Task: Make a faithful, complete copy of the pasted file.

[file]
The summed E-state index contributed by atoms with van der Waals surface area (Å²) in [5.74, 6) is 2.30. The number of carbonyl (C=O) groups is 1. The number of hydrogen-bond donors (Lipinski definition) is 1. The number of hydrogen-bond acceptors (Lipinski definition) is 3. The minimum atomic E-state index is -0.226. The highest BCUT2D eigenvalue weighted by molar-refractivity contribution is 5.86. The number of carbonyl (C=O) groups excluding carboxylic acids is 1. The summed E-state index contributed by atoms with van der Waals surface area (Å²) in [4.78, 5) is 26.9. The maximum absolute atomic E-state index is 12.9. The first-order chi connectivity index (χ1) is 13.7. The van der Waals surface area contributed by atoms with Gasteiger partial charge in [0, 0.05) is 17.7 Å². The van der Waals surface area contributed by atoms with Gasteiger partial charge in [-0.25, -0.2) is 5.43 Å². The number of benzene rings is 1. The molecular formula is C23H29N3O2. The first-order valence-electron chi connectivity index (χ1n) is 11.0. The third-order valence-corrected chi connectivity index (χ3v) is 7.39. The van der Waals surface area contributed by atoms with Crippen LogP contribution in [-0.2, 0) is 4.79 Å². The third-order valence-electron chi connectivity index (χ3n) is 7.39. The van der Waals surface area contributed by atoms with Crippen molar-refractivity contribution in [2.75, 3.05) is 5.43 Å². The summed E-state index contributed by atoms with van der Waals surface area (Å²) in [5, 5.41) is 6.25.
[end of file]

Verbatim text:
The summed E-state index contributed by atoms with van der Waals surface area (Å²) in [5.74, 6) is 2.30. The number of carbonyl (C=O) groups is 1. The number of hydrogen-bond donors (Lipinski definition) is 1. The number of hydrogen-bond acceptors (Lipinski definition) is 3. The minimum atomic E-state index is -0.226. The highest BCUT2D eigenvalue weighted by molar-refractivity contribution is 5.86. The number of carbonyl (C=O) groups excluding carboxylic acids is 1. The summed E-state index contributed by atoms with van der Waals surface area (Å²) in [4.78, 5) is 26.9. The maximum absolute atomic E-state index is 12.9. The first-order chi connectivity index (χ1) is 13.7. The van der Waals surface area contributed by atoms with Gasteiger partial charge in [0, 0.05) is 17.7 Å². The van der Waals surface area contributed by atoms with Gasteiger partial charge in [-0.25, -0.2) is 5.43 Å². The number of benzene rings is 1. The molecular formula is C23H29N3O2. The first-order valence-electron chi connectivity index (χ1n) is 11.0. The third-order valence-corrected chi connectivity index (χ3v) is 7.39. The van der Waals surface area contributed by atoms with Crippen LogP contribution in [-0.2, 0) is 4.79 Å². The third-order valence-electron chi connectivity index (χ3n) is 7.39. The van der Waals surface area contributed by atoms with Crippen molar-refractivity contribution in [2.75, 3.05) is 5.43 Å². The summed E-state index contributed by atoms with van der Waals surface area (Å²) in [5, 5.41) is 6.25.